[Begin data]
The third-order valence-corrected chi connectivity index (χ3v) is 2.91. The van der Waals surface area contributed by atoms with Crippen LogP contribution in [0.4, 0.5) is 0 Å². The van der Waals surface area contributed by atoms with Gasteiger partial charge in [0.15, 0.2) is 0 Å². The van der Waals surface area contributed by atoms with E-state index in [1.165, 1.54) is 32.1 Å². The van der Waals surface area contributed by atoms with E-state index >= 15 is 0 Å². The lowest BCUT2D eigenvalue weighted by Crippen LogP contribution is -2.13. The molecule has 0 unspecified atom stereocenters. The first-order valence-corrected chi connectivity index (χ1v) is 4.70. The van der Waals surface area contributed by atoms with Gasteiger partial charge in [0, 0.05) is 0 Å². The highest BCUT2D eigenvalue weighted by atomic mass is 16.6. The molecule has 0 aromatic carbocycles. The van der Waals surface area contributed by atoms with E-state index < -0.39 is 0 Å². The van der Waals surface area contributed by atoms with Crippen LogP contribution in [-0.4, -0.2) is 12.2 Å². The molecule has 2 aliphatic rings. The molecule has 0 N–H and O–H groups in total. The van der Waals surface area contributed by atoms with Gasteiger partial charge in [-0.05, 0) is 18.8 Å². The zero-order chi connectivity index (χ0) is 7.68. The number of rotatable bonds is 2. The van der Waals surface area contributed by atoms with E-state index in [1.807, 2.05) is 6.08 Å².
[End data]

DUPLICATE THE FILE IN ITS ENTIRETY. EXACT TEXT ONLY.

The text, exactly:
The third-order valence-corrected chi connectivity index (χ3v) is 2.91. The van der Waals surface area contributed by atoms with Crippen LogP contribution in [0.4, 0.5) is 0 Å². The van der Waals surface area contributed by atoms with Gasteiger partial charge in [0.15, 0.2) is 0 Å². The van der Waals surface area contributed by atoms with E-state index in [1.165, 1.54) is 32.1 Å². The van der Waals surface area contributed by atoms with E-state index >= 15 is 0 Å². The lowest BCUT2D eigenvalue weighted by Crippen LogP contribution is -2.13. The molecule has 0 unspecified atom stereocenters. The first-order valence-corrected chi connectivity index (χ1v) is 4.70. The van der Waals surface area contributed by atoms with Gasteiger partial charge in [0, 0.05) is 0 Å². The highest BCUT2D eigenvalue weighted by atomic mass is 16.6. The molecule has 0 aromatic carbocycles. The van der Waals surface area contributed by atoms with E-state index < -0.39 is 0 Å². The van der Waals surface area contributed by atoms with Crippen LogP contribution in [-0.4, -0.2) is 12.2 Å². The molecule has 2 aliphatic rings. The molecule has 0 N–H and O–H groups in total. The van der Waals surface area contributed by atoms with Gasteiger partial charge in [-0.05, 0) is 18.8 Å². The zero-order chi connectivity index (χ0) is 7.68. The number of rotatable bonds is 2. The van der Waals surface area contributed by atoms with E-state index in [1.807, 2.05) is 6.08 Å².